Manners and etiquettes are considered an essential part in the making of a person. You might be familiar with the phrase ‘Manners maketh man’ quoted by Colin Firth’s character Harry Hart in the movie Kingsman: The Secret Service. It is a powerful and true statement. It doesn’t take more than a second to voice a hello or a heartfelt thank you or a welcome. And you can also swallow your ego and let a sorry surface from time to time. Manners are extremely important and it is also important to know what is considered polite and impolite in different countries, especially if you travel immensely. Here are a few rules of manners and etiquettes that will help you loads and make you seem polite and well-mannered. Plus, learning about something new about a country doesn’t do any harm just shows that you considerate and care about the culture of the country. However the following aren’t really acceptable in countries other than a few, they don’t fit into our usual definition of manners and etiquettes and some may even be called weird and absurd.
1 Let It Out!
Letting out a big loud belch escape is not considered rude by many people and cultures around the world. In some Middle-Eastern countries like Turkey and Saudi Arabia, a burp is considered completely acceptable, an indication that you truly enjoyed the meal. It may also be considered rude and offensive if you don’t burp after a meal when a family invites you for one and not letting out a burp indicates that all their hard work didn’t pay off. You wouldn’t want to offend the chef or the good-hearted family that invited you to their lovely home, now would you? So, in order to seem polite and mannered give wings to that big, loud burp and let it soar happily, loudly pronouncing your content and the fruit of their labour.
2 Spit Away!
Does the fact of spitting on someone seem to gross you out? Well, in that case, you may have to bend your rules a bit if you ever visit places where spitting is considered good manners, and yes, you heard that right. While in most countries spitting is considered rude and impolite (and an excellent transmitter of diseases) a particular tribe in Kenya, considers it acceptable and a sign of good luck. The Maasai Tribe located in Kenya use it as a sign of affection, good luck and reverence. They spit on each other when greeting one another as a sign of respect. The father spits on his daughter when she gets married to ensure good luck and prosperity in her marriage. They also spit on newborn babies to ward off any evil. It's not just the Maasai Tribe, Greeks also consider spitting an act of good luck and as protection from evil. Seems bizarre right, well some of our mannerisms are equally appalling and bizarre for them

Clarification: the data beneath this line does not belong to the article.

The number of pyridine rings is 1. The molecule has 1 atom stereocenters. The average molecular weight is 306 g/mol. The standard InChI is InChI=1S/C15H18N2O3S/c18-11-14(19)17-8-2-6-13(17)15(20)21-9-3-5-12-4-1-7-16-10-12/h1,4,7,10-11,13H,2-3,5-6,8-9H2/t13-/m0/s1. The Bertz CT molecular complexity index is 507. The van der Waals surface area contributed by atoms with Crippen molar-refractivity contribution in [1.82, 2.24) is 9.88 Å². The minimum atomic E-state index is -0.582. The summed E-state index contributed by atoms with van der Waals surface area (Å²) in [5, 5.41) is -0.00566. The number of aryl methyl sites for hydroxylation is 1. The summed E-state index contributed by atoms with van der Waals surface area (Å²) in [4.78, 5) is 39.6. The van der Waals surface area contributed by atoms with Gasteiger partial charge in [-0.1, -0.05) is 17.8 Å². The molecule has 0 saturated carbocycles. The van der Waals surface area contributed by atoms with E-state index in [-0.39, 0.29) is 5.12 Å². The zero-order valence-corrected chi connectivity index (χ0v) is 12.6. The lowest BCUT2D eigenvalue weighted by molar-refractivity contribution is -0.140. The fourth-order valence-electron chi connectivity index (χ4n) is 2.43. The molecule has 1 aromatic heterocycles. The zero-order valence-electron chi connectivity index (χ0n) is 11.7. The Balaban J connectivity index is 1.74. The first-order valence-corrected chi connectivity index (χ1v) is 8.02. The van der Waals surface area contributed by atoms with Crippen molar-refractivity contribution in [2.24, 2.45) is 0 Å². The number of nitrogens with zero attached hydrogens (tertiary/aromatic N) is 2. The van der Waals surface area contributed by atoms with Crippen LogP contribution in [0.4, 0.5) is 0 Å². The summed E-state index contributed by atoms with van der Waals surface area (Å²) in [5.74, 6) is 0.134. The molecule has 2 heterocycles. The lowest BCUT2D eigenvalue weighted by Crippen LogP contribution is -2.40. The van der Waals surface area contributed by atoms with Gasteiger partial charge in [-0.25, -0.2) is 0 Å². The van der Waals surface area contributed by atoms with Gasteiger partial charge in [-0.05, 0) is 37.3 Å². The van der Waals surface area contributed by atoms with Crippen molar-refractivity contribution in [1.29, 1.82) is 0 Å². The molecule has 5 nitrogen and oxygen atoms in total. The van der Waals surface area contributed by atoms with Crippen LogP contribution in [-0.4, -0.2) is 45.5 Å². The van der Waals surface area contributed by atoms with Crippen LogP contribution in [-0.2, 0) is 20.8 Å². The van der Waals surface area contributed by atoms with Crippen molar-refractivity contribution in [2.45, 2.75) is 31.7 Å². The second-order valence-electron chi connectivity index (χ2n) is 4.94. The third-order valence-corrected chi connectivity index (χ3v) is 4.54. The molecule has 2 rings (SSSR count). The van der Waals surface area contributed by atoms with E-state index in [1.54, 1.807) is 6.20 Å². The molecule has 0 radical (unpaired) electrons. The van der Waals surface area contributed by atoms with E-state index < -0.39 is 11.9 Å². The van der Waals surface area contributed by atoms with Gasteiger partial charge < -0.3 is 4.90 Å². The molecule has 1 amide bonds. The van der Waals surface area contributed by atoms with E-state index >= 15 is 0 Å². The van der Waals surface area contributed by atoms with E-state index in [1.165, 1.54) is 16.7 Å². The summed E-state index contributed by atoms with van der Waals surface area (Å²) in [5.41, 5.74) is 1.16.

3 NO Tips
Tipping is considered a fair and polite gesture in many countries, although not exercised much in India it is still considered a polite and kind gesture. But in some countries, especially in Japan, it is considered extremely offensive and rude to tip. A highly common practice in a country like America, many places even in the UK this is only practised when the service is exceptional or you genuinely like the person. However in Japan when you tip you are sending off an offensive message. By giving money you are basically saying that you were not satisfied with their service and you think that they need some training. And in case they don’t believe that you are being rude, then they may be confused by the extra money, thinking that you probably overpaid. So be it, the bellhop, servers, or the taxi driver, when in Japan never tip, it is considered rude.
4 Stay Away From The Shakers.
Avoid the salt-shaker when in Egypt. You probably won’t find it sitting quietly on the table with its counterpart, the black pepper. If you decide to take the courageous step and to tread in dangerous waters by asking for some additional salt, be ready to receive the mean looks that will be shot in your direction. Asking for the magic mineral is an insult and direct slap to the chef’s ego. Indirectly you are saying that he/she is incapable of seasoning the dish properly. You might as well return the dish with a huge greeting card reading ‘This tastes awful’ back to the chef.